Here is another suggestion, which may not be without its value—if you find yourself thus apparently deserted by the light of faith, do not fluster and baffle your imagination by presenting to it all the most difficult doctrines of the Christian religion, those which unbelievers find it easiest to attack; do not be asking yourself, "Can I really believe marriage is indissoluble?  Can I really believe that it is possible to go to hell as the punishment for one mortal sin?"  Keep your attention fixed to the main point, which is a single point—Can I trust the Catholic Church as the final repository of revealed truth?  If you can, all the rest follows; if you cannot, it makes little difference what else you believe or disbelieve. (Msgr. Ronald Knox, In Soft Garments, pages 113-114).


Back in 2016, I wrote a piece about the attack against the authority of the leaders in the Church. At that time, the main issue was people using the misconstrued words of Pope Francis to push an agenda either to excuse rejecting a teaching or to undermine obedience to the Pope. Five years later, the main issue is… pretty much the same thing.


The issue in question is the Eucharist and receiving in a worthy manner. What drives this question is the fact that certain Catholic politicians are protecting and expanding abortion as a “right,” contrary to the obligations of Catholic teaching. Catholics conscious of grave sin must not present themselves for Communion (canon 916). Manifest public sinners must not be admitted to Communion (canon 915).


Among the bishops, the dispute is over reminding the faithful about what the Eucharist is and how they must be disposed to receive. In the past, American bishops have went along with a “let the individual bishop decide how to handle it in their diocese” approach. Unfortunately, since the treatment varies from place to place, some politicians appear to be facing no consequences for their actions.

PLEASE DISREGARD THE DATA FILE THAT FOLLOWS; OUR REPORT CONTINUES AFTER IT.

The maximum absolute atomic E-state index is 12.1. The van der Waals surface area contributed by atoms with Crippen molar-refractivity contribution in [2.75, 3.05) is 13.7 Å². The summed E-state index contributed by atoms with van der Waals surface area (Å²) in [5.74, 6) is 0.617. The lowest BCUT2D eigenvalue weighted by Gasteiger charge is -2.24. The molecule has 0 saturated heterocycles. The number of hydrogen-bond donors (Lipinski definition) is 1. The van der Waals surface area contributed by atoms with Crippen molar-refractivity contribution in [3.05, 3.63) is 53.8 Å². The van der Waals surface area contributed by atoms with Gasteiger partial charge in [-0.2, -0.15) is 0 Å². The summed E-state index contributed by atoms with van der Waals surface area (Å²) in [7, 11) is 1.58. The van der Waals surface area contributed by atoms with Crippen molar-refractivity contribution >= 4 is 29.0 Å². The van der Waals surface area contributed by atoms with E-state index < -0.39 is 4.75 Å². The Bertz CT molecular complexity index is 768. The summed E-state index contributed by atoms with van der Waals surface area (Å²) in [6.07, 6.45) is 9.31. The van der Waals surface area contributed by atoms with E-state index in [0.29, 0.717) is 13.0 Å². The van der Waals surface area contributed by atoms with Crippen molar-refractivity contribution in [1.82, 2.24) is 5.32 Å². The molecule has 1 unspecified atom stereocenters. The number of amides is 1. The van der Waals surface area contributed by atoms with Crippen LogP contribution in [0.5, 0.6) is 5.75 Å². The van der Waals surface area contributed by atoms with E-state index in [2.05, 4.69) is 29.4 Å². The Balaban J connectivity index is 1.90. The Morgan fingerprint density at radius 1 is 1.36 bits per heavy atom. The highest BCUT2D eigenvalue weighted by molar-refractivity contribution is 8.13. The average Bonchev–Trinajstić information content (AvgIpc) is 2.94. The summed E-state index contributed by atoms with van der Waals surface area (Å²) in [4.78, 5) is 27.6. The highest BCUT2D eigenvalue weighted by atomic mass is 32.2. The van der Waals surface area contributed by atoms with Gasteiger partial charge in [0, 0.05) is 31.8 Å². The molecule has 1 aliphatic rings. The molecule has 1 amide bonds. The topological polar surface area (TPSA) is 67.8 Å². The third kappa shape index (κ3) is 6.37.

Adding to the confusion is the misrepresentation of Pope Francis’ words on the Eucharist. It is true that the Pope said that the Eucharist is medicine for the sinners, not a reward for the saints… and there is nothing wrong with that statement, properly understood. All of us are sinners in need of salvation. Pope Francis’ Year of Mercy stressed Confession and he told priests not to make it difficult for those seeking to return.


The problem is some are twisting his words in a way that denies the need for that  repentance. The Catholic understanding is that God will continue to forgive us when we fall. But people forget that part of being reconciled with God is the intention of turn away from sin. Yes, we will fall again. But the The result is some Catholics do think the Eucharist is a reward… in the sense of a Participation Trophy. The common attitude is that one can go on sinning with no need for reconciliation or firm purpose of amendment to “go and sin no more” (cf. John 8:11).


This attitude is exposed when we see people treat abortion as a “political issue” and falsely accuse the bishops of political bias. It shows a serious problem when Catholics think of it as a “liberal political policy” and not the “deliberate killing of the unborn child” that was condemned since the First Century AD (see the quote from the Didache at the top of the article). Catholic Politicians and their defenders ignore this universal denunciation, treating it as a matter of preference.


In addition, we see extensive use of the tu quoque fallacy which distracts from the issue at hand by accusing the bishops of ignoring other issues. If one wants to to discuss these issues separately, that can be done. But the fact that Bishop X is accused of wrongdoing does not remove the guilt from the evil of abortion or the requirement of the proper disposition to receive the Eucharist. The bishops have to respond to that. Ezekiel 3:17-21 tells us: